The Japanese national flag flutters at half-staff in the foreground of the atomic bomb dome at the Hiroshima Peace Memorial Park, in western Japan, Aug. 6, 1998. REUTERS/Kimimasa Mayama/File Photo


  • A nonprofit group claims its bunker can withstand a Hiroshima-like nuclear explosion
  • The model nuclear bunker can house a family of four adults, three children and one pet
  • There are 2,390 underground facilities designated as emergency shelters in Japan

A nonprofit organization (NPO) in Japan has launched an initiative to raise awareness about the risks of nuclear fallout due to the security concerns over Russia's nuclear weapons threat and North Korea's missile program.

Kyodo News reported that Japan Nuclear Shelter Association had built a model nuclear shelter in a parking lot opposite its office in Tsukuba, Ibaraki Prefecture, northeast of Tokyo, as it seeks to establish a national standard for underground bunkers.

The Japanese NPO said the shelter is built based on specifications from Switzerland, claiming it could withstand an explosion like the U.S. atomic bombings of Hiroshima and Nagasaki in 1945, provided it is just under a kilometer or more from the center of the blast.

The 48-square-meter nuclear bunker can accommodate a family of four adults, three children and one pet for a maximum of two weeks since it is equipped with a living area of around 25.6 square meters.

The facility also has amenities such as a portable toilet, an air filtration system and a 200-millimeter-thick blast-proof door, according to the NPO.

The association said they had spent around 40 million yen ($277,000) to construct the model shelter, but a more standard price would be around 20 to 30 million yen per unit. However, the price does not include the land on which it would be constructed.

"We were thinking about building this even before the (Russian) invasion of Ukraine, but decided we really had to from spring last year," Takahiro Kawashima, the Japanese association's director, said.

The NPO saw a massive public interest in its nuclear shelter last year after its membership rose from just two companies to around 30.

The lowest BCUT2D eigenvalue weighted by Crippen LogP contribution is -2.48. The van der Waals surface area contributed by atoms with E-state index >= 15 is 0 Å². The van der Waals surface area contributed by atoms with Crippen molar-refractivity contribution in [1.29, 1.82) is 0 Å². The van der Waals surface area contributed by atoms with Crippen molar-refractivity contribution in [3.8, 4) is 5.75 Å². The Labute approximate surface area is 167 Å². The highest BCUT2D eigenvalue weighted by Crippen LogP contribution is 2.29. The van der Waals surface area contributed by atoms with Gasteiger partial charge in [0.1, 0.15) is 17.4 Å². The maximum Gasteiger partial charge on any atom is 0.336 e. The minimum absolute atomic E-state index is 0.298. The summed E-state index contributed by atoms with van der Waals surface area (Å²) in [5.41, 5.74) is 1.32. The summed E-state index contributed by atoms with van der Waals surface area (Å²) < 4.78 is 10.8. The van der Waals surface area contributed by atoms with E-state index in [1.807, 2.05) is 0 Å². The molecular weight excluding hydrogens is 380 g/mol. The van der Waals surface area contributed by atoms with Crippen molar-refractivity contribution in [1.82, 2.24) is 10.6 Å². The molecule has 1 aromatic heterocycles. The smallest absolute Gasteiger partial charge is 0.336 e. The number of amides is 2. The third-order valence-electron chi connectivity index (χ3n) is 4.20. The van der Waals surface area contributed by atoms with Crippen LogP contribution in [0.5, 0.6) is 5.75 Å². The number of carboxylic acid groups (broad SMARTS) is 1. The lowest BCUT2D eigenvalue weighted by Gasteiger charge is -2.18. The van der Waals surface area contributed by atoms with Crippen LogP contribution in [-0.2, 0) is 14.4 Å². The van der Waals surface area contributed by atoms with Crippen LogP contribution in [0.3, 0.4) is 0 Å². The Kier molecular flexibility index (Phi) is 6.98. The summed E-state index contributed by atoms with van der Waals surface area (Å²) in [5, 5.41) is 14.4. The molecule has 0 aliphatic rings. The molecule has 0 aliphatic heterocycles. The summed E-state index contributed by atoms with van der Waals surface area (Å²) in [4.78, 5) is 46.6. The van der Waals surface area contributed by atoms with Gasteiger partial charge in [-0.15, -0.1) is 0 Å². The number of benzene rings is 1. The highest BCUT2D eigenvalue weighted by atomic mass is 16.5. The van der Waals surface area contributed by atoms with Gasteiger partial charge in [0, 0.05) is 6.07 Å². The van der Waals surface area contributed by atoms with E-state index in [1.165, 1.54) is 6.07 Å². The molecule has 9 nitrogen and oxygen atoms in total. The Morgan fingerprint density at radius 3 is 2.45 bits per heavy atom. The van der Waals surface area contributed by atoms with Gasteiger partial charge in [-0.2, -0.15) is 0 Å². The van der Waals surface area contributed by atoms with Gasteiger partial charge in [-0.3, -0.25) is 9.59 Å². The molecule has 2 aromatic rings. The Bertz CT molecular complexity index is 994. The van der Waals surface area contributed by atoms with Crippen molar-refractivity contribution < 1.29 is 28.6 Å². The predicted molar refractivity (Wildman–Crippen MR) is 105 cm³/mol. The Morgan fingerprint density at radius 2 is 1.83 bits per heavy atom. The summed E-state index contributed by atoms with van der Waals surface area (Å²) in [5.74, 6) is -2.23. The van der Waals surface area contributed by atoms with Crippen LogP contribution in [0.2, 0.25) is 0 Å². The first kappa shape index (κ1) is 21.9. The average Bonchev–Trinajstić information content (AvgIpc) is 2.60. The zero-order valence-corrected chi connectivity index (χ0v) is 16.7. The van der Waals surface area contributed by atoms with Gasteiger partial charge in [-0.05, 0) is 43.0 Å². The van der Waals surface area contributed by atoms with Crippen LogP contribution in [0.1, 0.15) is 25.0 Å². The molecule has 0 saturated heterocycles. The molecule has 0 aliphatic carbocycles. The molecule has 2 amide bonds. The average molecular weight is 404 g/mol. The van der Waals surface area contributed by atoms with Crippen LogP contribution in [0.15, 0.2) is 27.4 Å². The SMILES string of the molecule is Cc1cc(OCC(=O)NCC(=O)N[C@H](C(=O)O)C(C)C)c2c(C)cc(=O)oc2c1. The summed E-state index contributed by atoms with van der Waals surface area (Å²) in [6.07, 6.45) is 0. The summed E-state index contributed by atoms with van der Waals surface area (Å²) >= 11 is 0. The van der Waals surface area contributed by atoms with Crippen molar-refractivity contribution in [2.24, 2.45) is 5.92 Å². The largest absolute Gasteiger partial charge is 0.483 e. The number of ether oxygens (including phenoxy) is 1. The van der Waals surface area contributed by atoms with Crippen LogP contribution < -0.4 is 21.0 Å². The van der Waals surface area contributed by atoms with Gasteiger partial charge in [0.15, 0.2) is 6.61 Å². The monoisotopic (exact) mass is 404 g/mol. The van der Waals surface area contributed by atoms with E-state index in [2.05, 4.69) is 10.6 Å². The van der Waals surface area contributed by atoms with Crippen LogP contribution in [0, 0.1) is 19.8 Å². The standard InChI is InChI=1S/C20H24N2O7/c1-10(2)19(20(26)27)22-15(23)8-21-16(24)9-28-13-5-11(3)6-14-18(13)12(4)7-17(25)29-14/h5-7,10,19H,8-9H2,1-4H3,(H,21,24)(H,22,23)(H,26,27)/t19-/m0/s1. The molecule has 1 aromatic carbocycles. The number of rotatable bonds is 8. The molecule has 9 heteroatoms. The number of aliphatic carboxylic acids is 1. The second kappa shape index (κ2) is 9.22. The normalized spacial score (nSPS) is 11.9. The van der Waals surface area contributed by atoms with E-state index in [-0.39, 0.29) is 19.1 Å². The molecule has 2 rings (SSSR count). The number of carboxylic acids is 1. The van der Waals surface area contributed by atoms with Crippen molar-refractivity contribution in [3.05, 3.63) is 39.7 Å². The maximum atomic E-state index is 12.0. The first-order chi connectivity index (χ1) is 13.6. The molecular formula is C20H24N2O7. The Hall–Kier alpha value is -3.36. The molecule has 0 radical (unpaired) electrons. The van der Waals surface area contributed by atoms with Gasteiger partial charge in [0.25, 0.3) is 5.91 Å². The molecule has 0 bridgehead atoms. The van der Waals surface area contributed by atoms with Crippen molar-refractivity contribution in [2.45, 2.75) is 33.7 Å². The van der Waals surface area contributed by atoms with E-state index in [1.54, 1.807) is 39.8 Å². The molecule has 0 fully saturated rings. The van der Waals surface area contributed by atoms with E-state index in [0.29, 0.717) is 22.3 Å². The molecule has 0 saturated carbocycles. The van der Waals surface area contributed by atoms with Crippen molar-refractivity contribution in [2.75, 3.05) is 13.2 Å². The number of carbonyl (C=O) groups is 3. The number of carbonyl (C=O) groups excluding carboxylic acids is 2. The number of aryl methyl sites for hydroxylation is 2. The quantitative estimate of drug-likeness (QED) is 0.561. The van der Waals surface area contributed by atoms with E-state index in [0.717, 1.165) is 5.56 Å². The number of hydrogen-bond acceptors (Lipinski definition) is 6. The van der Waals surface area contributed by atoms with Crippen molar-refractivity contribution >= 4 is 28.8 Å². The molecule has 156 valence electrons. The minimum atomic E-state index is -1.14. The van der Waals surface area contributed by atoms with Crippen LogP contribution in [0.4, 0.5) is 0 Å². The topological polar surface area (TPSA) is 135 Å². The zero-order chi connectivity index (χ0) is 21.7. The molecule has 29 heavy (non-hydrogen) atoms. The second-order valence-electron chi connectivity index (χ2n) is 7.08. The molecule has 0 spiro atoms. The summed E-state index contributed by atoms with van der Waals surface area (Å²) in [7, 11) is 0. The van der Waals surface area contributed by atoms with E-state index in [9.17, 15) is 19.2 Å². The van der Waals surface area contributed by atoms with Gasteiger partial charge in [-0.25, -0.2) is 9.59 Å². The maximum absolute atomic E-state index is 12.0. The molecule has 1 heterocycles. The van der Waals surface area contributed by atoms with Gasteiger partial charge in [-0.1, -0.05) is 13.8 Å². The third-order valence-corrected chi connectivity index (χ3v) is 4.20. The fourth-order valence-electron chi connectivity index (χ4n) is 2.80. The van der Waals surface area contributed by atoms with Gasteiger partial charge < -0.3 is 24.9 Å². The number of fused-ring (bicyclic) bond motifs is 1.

While the facility is not yet formally open to the public, the association accepts tours for companies that want to see the model bunker.

The underground concrete structure has already hosted about 40 tours by construction professionals, national and local politicians, Japanese government agencies and the media.

But Kawashima revealed they haven't tried staying in it.

"We are thinking about asking someone to try living down there for the full 14 days -- perhaps a YouTuber or someone like that," Kawashima said.

The Japanese Cabinet Office considers below-ground facilities more effective than surface ones in reducing the effects of nuclear blasts.

But a Kyodo News survey on Japanese local governments earlier this year revealed only 2,390 out of 59,132 facilities designated as emergency shelters were below-ground.

A group of lawmakers from the Japanese ruling Liberal Democratic Party has already filed a bill to build underground emergency shelters nationwide as Japan grapples with the regional instability caused by neighboring countries.

In an interview with The Japan Times in April, Keiji Furuya, an LDP lawmaker and former minister for national resilience, said the shelter bill would strengthen existing facilities and equip them with emergency supplies.

The nuclear bunker was built between 1963 and 1968 at NATO's insistence